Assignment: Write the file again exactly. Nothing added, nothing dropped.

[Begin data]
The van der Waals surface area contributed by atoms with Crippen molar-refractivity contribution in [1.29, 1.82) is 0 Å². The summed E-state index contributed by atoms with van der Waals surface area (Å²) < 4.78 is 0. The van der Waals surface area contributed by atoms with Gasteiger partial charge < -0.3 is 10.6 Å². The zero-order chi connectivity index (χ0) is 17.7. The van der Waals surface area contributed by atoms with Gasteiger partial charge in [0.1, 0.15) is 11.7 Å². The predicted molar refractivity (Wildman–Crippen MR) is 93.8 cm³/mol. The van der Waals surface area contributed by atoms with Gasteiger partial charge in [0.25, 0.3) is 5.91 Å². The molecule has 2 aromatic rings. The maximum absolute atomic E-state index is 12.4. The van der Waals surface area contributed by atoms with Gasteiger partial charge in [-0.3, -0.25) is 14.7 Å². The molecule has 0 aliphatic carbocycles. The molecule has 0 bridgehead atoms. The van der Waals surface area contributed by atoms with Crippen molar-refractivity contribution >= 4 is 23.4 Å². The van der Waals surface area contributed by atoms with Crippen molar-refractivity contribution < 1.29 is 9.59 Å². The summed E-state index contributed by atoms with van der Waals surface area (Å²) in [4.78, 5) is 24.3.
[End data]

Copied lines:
The van der Waals surface area contributed by atoms with Crippen molar-refractivity contribution in [1.29, 1.82) is 0 Å². The summed E-state index contributed by atoms with van der Waals surface area (Å²) < 4.78 is 0. The van der Waals surface area contributed by atoms with Gasteiger partial charge < -0.3 is 10.6 Å². The zero-order chi connectivity index (χ0) is 17.7. The van der Waals surface area contributed by atoms with Gasteiger partial charge in [0.1, 0.15) is 11.7 Å². The predicted molar refractivity (Wildman–Crippen MR) is 93.8 cm³/mol. The van der Waals surface area contributed by atoms with Gasteiger partial charge in [0.25, 0.3) is 5.91 Å². The molecule has 2 aromatic rings. The maximum absolute atomic E-state index is 12.4. The van der Waals surface area contributed by atoms with Gasteiger partial charge in [-0.3, -0.25) is 14.7 Å². The molecule has 0 aliphatic carbocycles. The molecule has 0 bridgehead atoms. The van der Waals surface area contributed by atoms with Crippen molar-refractivity contribution >= 4 is 23.4 Å². The van der Waals surface area contributed by atoms with Crippen molar-refractivity contribution < 1.29 is 9.59 Å². The summed E-state index contributed by atoms with van der Waals surface area (Å²) in [4.78, 5) is 24.3.